Saturday, November 23, 2013

Hinge

This post links to RAnn's Sunday Snippets
At about this time every year in Wednesday Sunday School, we finish the Old Testament. Before beginning the New, we learn and review some big-picture ways to envision the Two Testaments, such as:

1. The Bible is an iceberg; the small part, the NT, is easily seen. But it's supported by the less-obvious OT. Be aware of the whole iceberg, not just what sticks out.

2. The Bible roughly divides into books written before Jesus was born; and books written after he was born. But the whole thing is about Jesus.

3. Two women personify the Testaments and their separate, but related plotlines: Eve, who freely cooperated with the Devil; and Mary, who freely cooperated with God. Every year we do a skit of sorts with two girls and analyze some sacred art featuring these two women. I always refer to the break between the Testaments as an intermission, or a hinge, and I open and shut my held-up Bible at the titlepage of the NT to make the point.

So last week I was looking at the lesson plan and thinking about the Hinge Thing, and how my Bible, the book itself, doesn't really have a literal hinge, since it "hinges" at every page. Which gave me an idea. I bought a nice, heavy 4" hinge at the hardware store with a removable pin. I needed the pin to slide in and out easily, so I filed the thick part down around the top until it did so. This Wednesday when we got to the end of the OT, we did the Iceberg Bit as usual. But then:

"Hey y'all I need two girl volunteers! Me! You aren't a girl. I want real girls. Yes, you two real girls come on down! Daughter One, stand here, and [I give her a hinge leaf] hold this in your left hand, out where we can see it. It's the leaf of a door hinge. You're the Old Testament. Daughter Two, what are you? The New Testament. Yes, and hold this leaf in your right hand..... Well? Well what? Well, do something! This is a skit! [They try to align the two hinge leaves. It's hard without the pin.] Whassamatta wit' y'all? Can't you Testaments get together? They need the stick thing! Yes, they need the pin. [I bring it out and slide it into place.] There y'all go. So tell me about them now. They make the Bible! Yes. And what is the pin? It's...it's Jesus! Yes, genius, the pin is Jesus. What holds the the leaves together? The pin! And all three together make...a hinge. Yes. But if I take the pin out...like so...then it doesn't work. Yes, so in Bible terms, the two Testaments hinge upon...Jesus. Yes. OK, let me have the leaves...but don't sit down yet! Class, tell me: this girl is the...Old Testament, yes and she's...the New. Yes. But they aren't just Testaments-  they're also two particular women in the Testaments....." And we segued into item 3.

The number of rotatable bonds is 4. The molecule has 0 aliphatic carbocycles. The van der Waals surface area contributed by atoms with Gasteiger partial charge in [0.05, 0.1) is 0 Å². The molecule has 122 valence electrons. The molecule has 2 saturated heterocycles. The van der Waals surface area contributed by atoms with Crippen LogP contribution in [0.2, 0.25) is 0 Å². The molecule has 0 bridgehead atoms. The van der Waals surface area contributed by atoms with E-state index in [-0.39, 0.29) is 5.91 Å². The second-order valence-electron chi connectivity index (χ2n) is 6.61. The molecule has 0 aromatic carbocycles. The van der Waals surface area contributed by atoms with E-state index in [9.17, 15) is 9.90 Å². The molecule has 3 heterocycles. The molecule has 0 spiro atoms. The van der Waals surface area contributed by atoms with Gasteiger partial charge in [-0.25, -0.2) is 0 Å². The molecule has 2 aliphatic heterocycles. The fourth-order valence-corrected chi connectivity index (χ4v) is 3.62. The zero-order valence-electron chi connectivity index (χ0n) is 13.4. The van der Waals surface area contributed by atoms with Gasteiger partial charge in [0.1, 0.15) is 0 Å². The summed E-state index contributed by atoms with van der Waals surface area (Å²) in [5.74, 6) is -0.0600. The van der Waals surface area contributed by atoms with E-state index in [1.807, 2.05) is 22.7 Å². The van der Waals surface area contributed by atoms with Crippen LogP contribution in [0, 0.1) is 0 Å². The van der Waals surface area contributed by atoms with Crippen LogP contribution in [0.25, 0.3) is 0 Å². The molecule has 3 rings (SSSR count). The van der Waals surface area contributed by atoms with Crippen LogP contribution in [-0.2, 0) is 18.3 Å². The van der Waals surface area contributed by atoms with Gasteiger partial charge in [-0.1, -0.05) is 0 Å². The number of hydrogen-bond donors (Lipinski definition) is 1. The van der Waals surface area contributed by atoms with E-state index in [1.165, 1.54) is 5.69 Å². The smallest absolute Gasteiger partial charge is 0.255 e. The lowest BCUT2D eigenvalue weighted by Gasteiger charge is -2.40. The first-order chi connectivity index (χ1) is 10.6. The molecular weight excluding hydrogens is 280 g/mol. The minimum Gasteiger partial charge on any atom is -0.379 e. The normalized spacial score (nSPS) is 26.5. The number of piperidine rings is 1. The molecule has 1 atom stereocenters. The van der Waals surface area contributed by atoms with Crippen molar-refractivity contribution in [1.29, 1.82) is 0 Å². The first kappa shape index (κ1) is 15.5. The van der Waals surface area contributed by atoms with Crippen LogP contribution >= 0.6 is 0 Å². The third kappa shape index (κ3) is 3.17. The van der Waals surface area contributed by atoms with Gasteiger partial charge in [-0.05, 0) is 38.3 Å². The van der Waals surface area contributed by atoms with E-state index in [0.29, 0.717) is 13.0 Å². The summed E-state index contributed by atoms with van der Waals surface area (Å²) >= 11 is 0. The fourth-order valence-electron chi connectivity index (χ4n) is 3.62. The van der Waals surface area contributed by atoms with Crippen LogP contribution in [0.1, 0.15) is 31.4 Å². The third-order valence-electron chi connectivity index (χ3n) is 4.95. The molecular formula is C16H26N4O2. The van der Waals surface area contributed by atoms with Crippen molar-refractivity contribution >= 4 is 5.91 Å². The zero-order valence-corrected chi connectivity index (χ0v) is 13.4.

Some teaching points:

1. This is better than my old way of just telling the kids Jesus forms the hinge between the Testaments. This new way the kids have to figure it out instead of being told.

2. It's better when they figure out an abstract concept through something physical than without something physical.

3. The hinge is like a book even though it didn't come up.

4. I could also have done this by simply pointing to a hinge on the door to the classroom. But it's better to have the kids physically participate; and it's better for them to see there is no hinge unless the pin holds the leaves together.   


1 comment:

Christian LeBlanc said...

"Excellent integration of visual, auditory, and kinesthetic learning - the best way to teach. It really sticks with the kids."

Thanks Barbara. I had to look up kinesthetic learning at Wiki:

Kinesthetic learning (also known as tactile learning) is a learning style in which learning takes place by the student carrying out a physical activity, rather than listening to a lecture or watching a demonstration. People with a preference for kinesthetic learning are also commonly known as "do-ers". Tactile-kinesthetic learners make up about five percent of the population.[1] The Fleming VAK/VARK model (one of the most common and widely used categorizations of the various types of learning styles)[2] categorized learning styles as follows:

Visual learners
Auditory learners
Reading- or writing-preference learners
Kinesthetic learners[3]